Like the hostile alien forces, society’s expectations of women also present a threat to the female sense of self. In the film, the kitchen becomes a hostile space. A specific scene showing the preparation of a meal conveys the automated and oppressed experience of womanhood. Through skillful montage and poignant imagery, VALIE EXPORT shocks the viewer out of patriarchal patterns of thought. 

     

    VALIE EXPORT, INVISIBLE ADVERSARIES, 1976, teaser.


    As we are all trapped in our houses during lockdown, the home is becoming an increasingly violent place for many people. Domestic abuse cases are rising rapidly, calls are ‘up 25% since lockdown’ in the UK according to the BBC and more than 32 % in France according to Reuters. If you would like to donate to help those who are affected we have linked charities below: 

    SOLACE WOMEN'S AID, UK

    FONDATION DES FEMMES, FRANCE

    AOF, AUSTRIA 

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  • Rosemarie Castoro Estate
    PAST | PRESENT

    In a short clip released by the Centre Pompidou, Christine Macel, Chief Curator of Contemporary Art, explains the subtle feminist innuendo of Rosemarie Castoro's artwork Armpit Hair (1972) following the museum's acquisition. 

    Working in close dialogue with minimal art, American artist Rosemarie Castoro (1939–2015) declared herself ‘a paintersculptor’, transcending the medium-specificity of painting by giving the brushstroke a sculptural quality, enlarged to an enormous scale within the surrounding architecture. 

    In Armpit Hair (1972), a single giant brushstroke stretches across the wall, extending itself through its impressive scale with a uniformly applied, thick impasto. The rapidity of execution of the imagined brushstroke contrasts with the laborious process of its construction, as it was carefully crafted out of Masonite, wood, gesso, graphite and modelling paste. In this work, Castoro plays out the fantasy of being ‘a giant caught in a building’, performing gigantic brushstrokes in her studio that are also stand-ins for her own body parts.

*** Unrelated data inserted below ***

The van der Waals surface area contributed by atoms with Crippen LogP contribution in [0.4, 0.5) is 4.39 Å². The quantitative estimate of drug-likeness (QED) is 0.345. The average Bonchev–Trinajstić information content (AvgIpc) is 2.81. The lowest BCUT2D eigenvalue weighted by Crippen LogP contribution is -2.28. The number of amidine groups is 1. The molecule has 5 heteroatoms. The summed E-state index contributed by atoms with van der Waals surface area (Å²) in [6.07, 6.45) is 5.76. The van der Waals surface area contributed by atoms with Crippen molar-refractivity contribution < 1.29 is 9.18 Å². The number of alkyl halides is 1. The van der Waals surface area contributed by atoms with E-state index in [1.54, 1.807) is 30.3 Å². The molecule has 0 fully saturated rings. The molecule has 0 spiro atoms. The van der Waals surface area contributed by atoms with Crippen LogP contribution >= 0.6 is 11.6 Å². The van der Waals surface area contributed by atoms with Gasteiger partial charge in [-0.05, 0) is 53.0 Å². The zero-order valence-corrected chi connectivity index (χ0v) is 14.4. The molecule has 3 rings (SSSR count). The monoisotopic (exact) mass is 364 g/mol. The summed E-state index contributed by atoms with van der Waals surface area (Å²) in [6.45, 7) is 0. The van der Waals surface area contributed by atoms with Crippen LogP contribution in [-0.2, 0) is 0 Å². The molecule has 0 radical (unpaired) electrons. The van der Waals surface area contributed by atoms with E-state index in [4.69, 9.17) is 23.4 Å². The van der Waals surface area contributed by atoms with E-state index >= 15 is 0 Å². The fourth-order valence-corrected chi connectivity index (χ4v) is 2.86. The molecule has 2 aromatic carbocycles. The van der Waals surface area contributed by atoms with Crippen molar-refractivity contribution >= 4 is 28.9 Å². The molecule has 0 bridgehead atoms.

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  • Wolfgang Laib
    ARTIST'S EYE

    For Wolfgang Laib, pollen is an extraordinary substance that signifies renewal, boundless energy, the temporal, the eternal, and the cycle of the seasons. This Spring more than ever, the process of solitary, humble harvesting has become a resonant metaphor for the way that nature — and art — can prompt us to search for meaning and our place in the world, a thought expressed in a statement released by the artist.


    Smiley face

    Smiley face

    Smiley face

      

    Images: Wolfgang Laib. Untitled, 2002 Oil pastel and pencil on paper Sheet. 63 x 90 cm (24,8 x 35,43 in) Frame 75,5 x 102,5 x 1,5 cm (29,72 x 40,35 x ,59 in).

    Wolfgang Laib, Collecting Pollen, handwritten statement, May 2020. 

     

     

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  • Antony Gormley
    THE ISRAEL MUSEUM LIVE SALON

    The Israel Museum in Jerusalem has invited British artist Antony Gormley to a Live Salon session with IMJ Director Professor Ido Bruno to talk about his work. The Live Salon is part of the Museum's virtual outreach program which brings the Museum into everyone's home and invites the viewer to the artist's studio. In this interview Antony Gormley is talking how he revitalized the human image in sculpture through a radical investigation of the body as a place of memory and transformation, using his own body as subject, tool, and material. One of his life size figures of the IMJ collection called Lost Subject sculpture is currently on display at the Bodyscapes exhibition.

    THURSDAY, MAY 21, 2020

    European time 7PM

    REGISTER NOW